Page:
With a population of around 230 million, Indonesia is the fourth most populated country in the world. It is also a functioning democracy with a free media, and so has a thriving PR industry. In the past five years it has grown exponentially, and corporates in Indonesia are now so keen on PR that even alcohol and cigarette brands are looking to gain editorial coverage in this Muslim country.
Yet, many of those running the agencies, and their clients, decry the lack of skills and talent available to them. Some are taking steps to address the problem. A group of agencies - Maverick, IndoPacific Edelman, Weber Shandwick, and R&R – recently joined forces with some clientside PR experts to form the Indonesian PR Practitioners Group, an informal grouping providing training for entry-level and junior PR professionals on PR basics.
Chris Kanter is the chairman & founder of logistics firm Sigma Sembada Group, as well as well as deputy chairman of the Indonesia Employers Association. He says: “Clients also need to be educated on the role PR can play. So, it's good to see many leading business schools in Indonesia such as Prasetya Mulya Business School, offering students courses in public relations alongside those in marketing and advertising.”
Perhaps the most significant recent development in Indonesia PR – in Indonesian life in general – has been the arrival of the Internet and social media. “Indonesians are social people,” says Hermawan Sutanto, director, Central Marketing Organization at Microsoft Indonesia. “ They are the world’s number one users of Twitter (20 per cent of the population use it) and number two users of Facebook. In Indonesia everyone is a spokesperson and everyone has his or her own media.”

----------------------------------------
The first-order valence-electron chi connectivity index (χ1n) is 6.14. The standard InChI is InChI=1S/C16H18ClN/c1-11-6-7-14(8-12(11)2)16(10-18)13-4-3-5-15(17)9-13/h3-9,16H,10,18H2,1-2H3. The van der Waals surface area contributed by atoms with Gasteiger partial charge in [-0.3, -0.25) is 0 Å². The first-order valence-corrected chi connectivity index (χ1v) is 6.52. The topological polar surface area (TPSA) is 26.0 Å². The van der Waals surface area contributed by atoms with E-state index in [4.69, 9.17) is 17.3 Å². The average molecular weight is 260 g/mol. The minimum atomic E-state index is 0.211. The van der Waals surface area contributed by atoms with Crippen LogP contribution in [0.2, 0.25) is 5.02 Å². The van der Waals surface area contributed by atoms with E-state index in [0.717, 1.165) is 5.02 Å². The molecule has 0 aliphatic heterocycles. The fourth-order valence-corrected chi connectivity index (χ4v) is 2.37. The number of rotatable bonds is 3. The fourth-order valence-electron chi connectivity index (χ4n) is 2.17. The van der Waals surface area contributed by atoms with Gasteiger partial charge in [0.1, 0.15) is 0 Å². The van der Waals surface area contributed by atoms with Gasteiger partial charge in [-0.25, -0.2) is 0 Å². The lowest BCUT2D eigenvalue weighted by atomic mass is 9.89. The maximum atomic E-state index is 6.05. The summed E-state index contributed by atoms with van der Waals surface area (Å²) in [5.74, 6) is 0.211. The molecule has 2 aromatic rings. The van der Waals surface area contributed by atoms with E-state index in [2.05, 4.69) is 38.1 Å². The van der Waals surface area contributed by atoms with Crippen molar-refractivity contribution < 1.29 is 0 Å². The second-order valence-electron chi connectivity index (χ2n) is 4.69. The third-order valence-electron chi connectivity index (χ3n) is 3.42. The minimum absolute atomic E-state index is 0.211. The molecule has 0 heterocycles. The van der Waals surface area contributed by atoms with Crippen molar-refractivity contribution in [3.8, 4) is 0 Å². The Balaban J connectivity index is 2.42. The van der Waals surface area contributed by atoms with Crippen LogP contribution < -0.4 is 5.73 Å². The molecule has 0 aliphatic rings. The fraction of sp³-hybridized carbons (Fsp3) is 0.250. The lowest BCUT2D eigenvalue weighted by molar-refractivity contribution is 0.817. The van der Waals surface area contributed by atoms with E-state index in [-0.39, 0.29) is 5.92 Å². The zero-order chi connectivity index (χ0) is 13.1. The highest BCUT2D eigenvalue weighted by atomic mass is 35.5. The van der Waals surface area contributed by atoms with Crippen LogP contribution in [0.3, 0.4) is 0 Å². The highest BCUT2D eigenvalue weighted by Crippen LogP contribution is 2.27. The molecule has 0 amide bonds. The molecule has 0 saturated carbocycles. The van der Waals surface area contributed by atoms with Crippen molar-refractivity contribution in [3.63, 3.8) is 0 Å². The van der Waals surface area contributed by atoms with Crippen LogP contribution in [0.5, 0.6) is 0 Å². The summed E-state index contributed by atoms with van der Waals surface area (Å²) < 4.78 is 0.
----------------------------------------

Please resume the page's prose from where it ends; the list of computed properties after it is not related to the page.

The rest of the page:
He adds: “This allows us to distribute our messages widely, instantly and in the right context for the recipient. It’s a great opportunity for anyone involved in PR, but it also brings its own challenges. You have less control over the message, it is difficult to make your communication stand out, and it is difficult for people to distinguish between fact and opinion.”
Looking ahead, the 2014 presidential election will be a major event for the country. Already the political parties and leading figures have begun their media campaigns, and these will continue to intensify as the election itself draws ever closer.